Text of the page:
Stigma can be portrayed in many forms overtly or subtly. At times it can be mean as in schoolyard bullying, chiding a child as fatty or shorty.
I’ve learned from people who are overweight or bald how they truly don’t appreciate comments on weight or hairline. For many who are overweight, they describe it as a lifelong battle. And for the balding person, there isn’t a ‘good hair day.’
Chris Christie, Governor of New Jersey has had a bad run lately.
Aspiring Presidential candidate, jockeying to be Trump’s VP, then pining for a Trump Administration Cabinet post, continually plagued by Bridgegate, Christie’s face in the news is oftentimes strained.
So it was especially unkind (harsher terms available) to see a NYT article on Christie’s painful courtship of President Trump depicted in ‘fat’ terminology. The Governor’s bout with weight is well known and was readily visible throughout his campaign.
The story-line was political.
The sub text, non-too subtle, was weight. It deliberately became the headline.
Twelve times in a story on Christie’s continued courtship of a job in the White House, weight was mentioned. Never spoken was Christie’s actual weight challenge it was all about the lunch he shared with the President.
A meatloaf lunch, on the menu, a meal, thoroughly chewed, order, have meatloaf, eat whatever was put in front of him, weight lifted from him, before lunch, a social lunch, next lunch, on the menu.
Twelve separate times.
With a photo in the article of Christie’s jacket open showing his girth looking a bit forlorn what was the intent here? Inform the reader of a potential reprieve from political isolation, a true shot at a coveted spot in Washington or was it merely a friendly lunch with the President. Not just lunch but lunch lunch lunch. Describing the Governor’s political maneuvering or highlighting his battle with weight.
Stigma, a pin prick that let’s you dangle ever so slowly.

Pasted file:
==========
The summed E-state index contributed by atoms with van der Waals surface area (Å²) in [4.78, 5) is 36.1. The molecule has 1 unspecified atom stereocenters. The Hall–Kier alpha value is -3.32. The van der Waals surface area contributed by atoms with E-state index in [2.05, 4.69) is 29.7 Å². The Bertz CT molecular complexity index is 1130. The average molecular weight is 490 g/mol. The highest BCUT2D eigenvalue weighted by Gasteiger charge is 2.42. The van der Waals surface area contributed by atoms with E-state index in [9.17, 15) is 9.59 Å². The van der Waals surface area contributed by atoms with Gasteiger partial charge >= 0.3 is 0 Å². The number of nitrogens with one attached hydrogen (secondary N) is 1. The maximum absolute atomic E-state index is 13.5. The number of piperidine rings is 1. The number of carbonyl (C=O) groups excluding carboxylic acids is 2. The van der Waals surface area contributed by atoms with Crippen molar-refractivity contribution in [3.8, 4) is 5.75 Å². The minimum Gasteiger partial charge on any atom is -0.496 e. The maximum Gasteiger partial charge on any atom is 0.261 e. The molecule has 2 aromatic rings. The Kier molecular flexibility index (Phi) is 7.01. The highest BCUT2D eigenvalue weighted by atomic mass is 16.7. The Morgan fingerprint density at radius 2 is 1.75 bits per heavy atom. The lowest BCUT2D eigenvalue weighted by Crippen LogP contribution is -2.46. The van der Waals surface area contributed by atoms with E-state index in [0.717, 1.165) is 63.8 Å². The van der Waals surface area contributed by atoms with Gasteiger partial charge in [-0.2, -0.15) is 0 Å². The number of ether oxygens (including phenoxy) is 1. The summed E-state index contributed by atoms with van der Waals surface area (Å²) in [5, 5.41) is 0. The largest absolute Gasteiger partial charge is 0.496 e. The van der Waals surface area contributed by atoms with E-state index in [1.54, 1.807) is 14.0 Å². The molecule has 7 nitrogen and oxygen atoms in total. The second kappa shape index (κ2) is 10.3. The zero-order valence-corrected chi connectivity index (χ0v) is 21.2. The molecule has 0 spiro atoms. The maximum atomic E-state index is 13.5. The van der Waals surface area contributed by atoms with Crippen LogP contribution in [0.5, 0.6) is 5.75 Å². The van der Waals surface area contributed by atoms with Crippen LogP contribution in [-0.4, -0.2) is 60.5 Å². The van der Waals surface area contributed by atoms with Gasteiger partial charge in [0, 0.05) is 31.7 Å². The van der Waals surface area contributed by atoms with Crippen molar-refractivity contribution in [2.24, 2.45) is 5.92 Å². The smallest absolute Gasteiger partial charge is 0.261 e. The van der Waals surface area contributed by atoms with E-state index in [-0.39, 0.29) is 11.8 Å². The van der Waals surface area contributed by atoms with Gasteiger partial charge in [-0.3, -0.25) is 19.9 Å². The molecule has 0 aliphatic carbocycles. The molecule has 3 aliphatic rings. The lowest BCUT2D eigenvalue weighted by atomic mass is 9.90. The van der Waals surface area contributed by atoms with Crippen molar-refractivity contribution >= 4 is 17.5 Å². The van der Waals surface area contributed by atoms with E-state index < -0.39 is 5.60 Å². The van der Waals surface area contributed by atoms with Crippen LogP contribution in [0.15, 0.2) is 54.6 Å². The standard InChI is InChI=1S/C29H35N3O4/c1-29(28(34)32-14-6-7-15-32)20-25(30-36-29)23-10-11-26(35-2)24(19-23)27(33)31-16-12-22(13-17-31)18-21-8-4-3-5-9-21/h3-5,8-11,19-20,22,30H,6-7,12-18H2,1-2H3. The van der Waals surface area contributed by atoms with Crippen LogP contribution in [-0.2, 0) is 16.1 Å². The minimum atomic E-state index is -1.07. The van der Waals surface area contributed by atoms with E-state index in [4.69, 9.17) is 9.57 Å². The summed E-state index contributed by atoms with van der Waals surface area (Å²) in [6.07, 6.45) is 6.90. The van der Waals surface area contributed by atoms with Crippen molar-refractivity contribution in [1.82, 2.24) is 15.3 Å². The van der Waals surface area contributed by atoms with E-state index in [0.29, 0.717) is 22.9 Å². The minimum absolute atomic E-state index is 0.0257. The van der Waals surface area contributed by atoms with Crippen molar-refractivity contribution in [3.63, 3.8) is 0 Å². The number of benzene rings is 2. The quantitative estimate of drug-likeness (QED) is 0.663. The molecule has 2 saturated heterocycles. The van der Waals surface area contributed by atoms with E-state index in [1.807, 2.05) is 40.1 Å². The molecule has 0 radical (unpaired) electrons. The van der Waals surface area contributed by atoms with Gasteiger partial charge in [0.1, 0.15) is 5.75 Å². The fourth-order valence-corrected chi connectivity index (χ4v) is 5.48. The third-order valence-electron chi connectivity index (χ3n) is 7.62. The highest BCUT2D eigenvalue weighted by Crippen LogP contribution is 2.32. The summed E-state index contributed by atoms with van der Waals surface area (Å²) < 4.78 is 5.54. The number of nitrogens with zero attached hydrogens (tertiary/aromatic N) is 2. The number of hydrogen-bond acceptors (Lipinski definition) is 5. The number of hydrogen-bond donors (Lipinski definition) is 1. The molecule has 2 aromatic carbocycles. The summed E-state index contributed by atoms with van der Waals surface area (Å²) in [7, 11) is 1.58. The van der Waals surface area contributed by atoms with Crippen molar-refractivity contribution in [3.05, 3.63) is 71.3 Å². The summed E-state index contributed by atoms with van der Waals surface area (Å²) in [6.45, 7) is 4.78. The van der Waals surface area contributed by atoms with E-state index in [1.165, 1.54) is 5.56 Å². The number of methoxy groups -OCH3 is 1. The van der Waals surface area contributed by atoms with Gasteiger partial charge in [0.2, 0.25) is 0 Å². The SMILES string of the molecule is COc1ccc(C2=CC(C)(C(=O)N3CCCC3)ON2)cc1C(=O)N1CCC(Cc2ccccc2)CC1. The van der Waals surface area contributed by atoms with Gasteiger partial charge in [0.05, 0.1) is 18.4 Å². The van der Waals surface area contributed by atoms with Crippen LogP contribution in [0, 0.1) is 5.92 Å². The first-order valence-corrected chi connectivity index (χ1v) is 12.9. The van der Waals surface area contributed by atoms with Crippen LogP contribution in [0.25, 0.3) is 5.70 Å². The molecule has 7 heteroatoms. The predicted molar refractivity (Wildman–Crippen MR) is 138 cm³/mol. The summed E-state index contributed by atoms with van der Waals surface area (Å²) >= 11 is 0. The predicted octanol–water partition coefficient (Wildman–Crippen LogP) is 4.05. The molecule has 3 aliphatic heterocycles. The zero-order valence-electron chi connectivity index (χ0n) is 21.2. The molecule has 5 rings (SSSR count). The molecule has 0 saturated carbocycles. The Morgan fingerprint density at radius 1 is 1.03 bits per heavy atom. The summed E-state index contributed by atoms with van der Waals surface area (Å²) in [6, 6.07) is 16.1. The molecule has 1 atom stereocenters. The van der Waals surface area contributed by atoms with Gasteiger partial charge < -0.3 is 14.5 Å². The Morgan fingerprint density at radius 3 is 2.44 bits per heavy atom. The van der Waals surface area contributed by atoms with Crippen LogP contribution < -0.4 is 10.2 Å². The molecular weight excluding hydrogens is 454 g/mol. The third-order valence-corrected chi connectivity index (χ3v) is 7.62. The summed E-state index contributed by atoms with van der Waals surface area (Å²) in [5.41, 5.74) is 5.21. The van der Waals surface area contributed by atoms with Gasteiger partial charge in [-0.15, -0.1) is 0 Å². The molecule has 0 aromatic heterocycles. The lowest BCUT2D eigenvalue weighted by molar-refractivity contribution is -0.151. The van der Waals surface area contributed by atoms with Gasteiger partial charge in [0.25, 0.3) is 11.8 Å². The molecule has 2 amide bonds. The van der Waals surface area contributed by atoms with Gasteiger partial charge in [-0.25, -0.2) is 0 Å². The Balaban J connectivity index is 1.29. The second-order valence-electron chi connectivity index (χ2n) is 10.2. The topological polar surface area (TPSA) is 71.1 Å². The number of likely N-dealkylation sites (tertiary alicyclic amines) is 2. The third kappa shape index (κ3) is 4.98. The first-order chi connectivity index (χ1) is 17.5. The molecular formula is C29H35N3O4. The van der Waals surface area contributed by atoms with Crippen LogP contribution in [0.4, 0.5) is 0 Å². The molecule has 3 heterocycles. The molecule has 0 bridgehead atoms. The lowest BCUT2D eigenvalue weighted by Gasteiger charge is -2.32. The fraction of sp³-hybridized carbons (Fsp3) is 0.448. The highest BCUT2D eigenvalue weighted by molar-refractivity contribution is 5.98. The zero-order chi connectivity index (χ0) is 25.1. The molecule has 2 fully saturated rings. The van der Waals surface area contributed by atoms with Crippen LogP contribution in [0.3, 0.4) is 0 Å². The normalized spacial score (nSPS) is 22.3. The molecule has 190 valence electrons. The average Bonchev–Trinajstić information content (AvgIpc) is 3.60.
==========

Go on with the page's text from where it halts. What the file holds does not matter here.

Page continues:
Stigma, blatant name calling pushing the person back ‘into’ the closet.
Stigma, demeaning a person without the use of an adjective.
Stigma, believing you are innocent of any shaming out of ignorance or disregard for others feelings.
43 million Americans, one in five, may suffer from some form of mental illness.
That could be a person in our office, a teammate, an old friend from school, a family member. Each and every one of these people contend daily with their struggle to live a better life.
That challenge may be height, weight, mental illness, social isolation, inferior intelligence, the list is long.
What such individuals need most is our showing a little more love fewer spoken words. Stigma is that invisible additive to a person’s mental illness inhibiting their ability to be at ease with themselves, let alone their surroundings. We need a big pause button as we’re about to use terminology that may depict a person as less than he is even inadvertently.
Surely none of us would do this maliciously.
De-stigmatizing a person can be as powerfully effective as that person’s medication.
Knowing that people respect his or her disability will give strength to those 43 million Americans.
Reducing stigma is a battle of words easily won. Ultimately it is a remedy each of us can control.
We all have the power to de-stigmatize.